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   제목: A Renewal for IBM Campuses Once Home to Punch Cards and Circuit Boards


A Renewal for IBM Campuses Once Home to Punch Cards and Circuit Boards

When Big Blue left upstate New York, economic pain ensued. But the large complexes left behind are ideally suited for large-scale production and shipping, local officials say.


By C. J. Hughes
July 20, 2021



ENDICOTT, N.Y. The sidewalks along Washington Avenue in Endicott, N.Y., are empty enough that bicycles cruise their length with smooth sailing. But 40 years ago, when an IBM plant hummed with thousands of employees, the cyclists might have picked a different route.

밆uring lunch hour, you couldn뭪 see down the street because there were so many people, said Mary Morley, the owner of Angeline뭩 Flowers, one of the few storefronts without a 밼or rent sign. 밒t used to be quite the place.

Wistfully recalling times gone by has been a pastime in the Southern Tier and Hudson Valley areas of New York State since IBM began slashing operations and shuttering factories in the 1980s. Indeed, the entire region was once sort of an extended company town for the tech giant, which started there and spurred much of its housing and retail growth. When Big Blue left, economic pain ensued.

But the large campuses that remain hold keys to an economic rebound, in places like East Fishkill, Ulster and Endicott, say business leaders working to reinvent them.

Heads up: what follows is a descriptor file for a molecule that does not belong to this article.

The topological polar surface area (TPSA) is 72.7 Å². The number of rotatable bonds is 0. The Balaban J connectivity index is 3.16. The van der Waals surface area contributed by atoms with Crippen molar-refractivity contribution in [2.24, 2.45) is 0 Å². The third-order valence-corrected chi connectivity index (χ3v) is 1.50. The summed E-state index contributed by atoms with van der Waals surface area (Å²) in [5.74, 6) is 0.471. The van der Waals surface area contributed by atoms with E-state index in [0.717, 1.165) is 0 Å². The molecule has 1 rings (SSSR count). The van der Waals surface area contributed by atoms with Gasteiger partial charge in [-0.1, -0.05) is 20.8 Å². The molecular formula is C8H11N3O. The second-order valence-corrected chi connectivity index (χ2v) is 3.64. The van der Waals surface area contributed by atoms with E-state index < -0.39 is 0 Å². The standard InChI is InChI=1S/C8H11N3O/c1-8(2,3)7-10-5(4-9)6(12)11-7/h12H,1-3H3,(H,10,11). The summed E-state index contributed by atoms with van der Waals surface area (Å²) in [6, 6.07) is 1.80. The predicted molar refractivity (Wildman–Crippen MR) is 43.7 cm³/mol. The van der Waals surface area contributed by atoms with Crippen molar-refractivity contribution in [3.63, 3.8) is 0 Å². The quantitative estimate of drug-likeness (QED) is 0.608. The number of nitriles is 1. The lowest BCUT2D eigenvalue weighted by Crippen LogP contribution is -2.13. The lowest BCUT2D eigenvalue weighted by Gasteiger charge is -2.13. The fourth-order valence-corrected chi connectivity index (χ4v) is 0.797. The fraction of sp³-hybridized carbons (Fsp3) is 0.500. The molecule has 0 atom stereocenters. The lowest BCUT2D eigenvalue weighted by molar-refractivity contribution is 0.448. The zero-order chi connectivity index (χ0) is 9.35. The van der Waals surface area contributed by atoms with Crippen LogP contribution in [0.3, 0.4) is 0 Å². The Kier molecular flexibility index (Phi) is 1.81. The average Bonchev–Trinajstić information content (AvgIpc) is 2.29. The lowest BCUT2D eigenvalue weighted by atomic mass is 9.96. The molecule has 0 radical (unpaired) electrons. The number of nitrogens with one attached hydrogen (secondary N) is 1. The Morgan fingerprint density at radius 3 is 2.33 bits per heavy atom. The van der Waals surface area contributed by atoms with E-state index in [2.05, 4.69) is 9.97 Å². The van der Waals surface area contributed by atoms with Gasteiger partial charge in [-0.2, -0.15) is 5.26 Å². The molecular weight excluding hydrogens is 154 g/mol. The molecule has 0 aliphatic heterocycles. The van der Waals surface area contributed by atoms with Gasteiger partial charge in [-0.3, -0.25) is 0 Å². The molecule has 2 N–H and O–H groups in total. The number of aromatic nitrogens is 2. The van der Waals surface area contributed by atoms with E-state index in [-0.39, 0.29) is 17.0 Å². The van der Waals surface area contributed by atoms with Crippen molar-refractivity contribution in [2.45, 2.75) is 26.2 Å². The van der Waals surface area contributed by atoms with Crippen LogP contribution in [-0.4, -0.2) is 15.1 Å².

Lined with warehouses, well served by utilities and near major highways, the campuses are ideally suited for tenants involved in large-scale production and shipping, a segment of the industrial market that has grown during the pandemic, they say.

And the pandemic-related relocation of New Yorkers to points north has put a possible new work force within reach, adding momentum to redevelopment efforts.

밅orporations shouldn뭪 be let off the hook so easily for just fading away. Taxpayers paid for all their roads, said Lynne Ward, an executive vice president at National Resources, a developer based in Connecticut that buys empty industrial parks across the country. 밄ut some great infrastructure has been left behind.

In East Fishkill, the Dutchess County town where IBM once had more than 600 acres along Interstate 84, the good bones seem particularly attractive to food-related businesses. Since National Resources bought a 300-acre plot in 2017 and renamed it iPark 84, space has been leased to companies that make cookies, cocktail syrups and crepes.

Joining them this fall in a 3,000-square-foot berth will be Ronnybrook Farm Dairy, a milk provider based nearby. (IBM is also an iPark tenant, and Global Foundries, the semiconductor manufacturer that purchased most of IBM뭩 chipmaking assets in 2014, owns a 160-acre piece.)



To create a buzzy scene, National Resources is constructing a barnlike wing off one of its manufacturing buildings so all the food items produced there can be offered to the public in a grocery setting, Ms. Ward said.


The complex, which cost $300 million to purchase and redevelop, is 90 percent leased, she said. Housing and hotels are also being considered for the site, she added.




Excerpts articles from The New York Times

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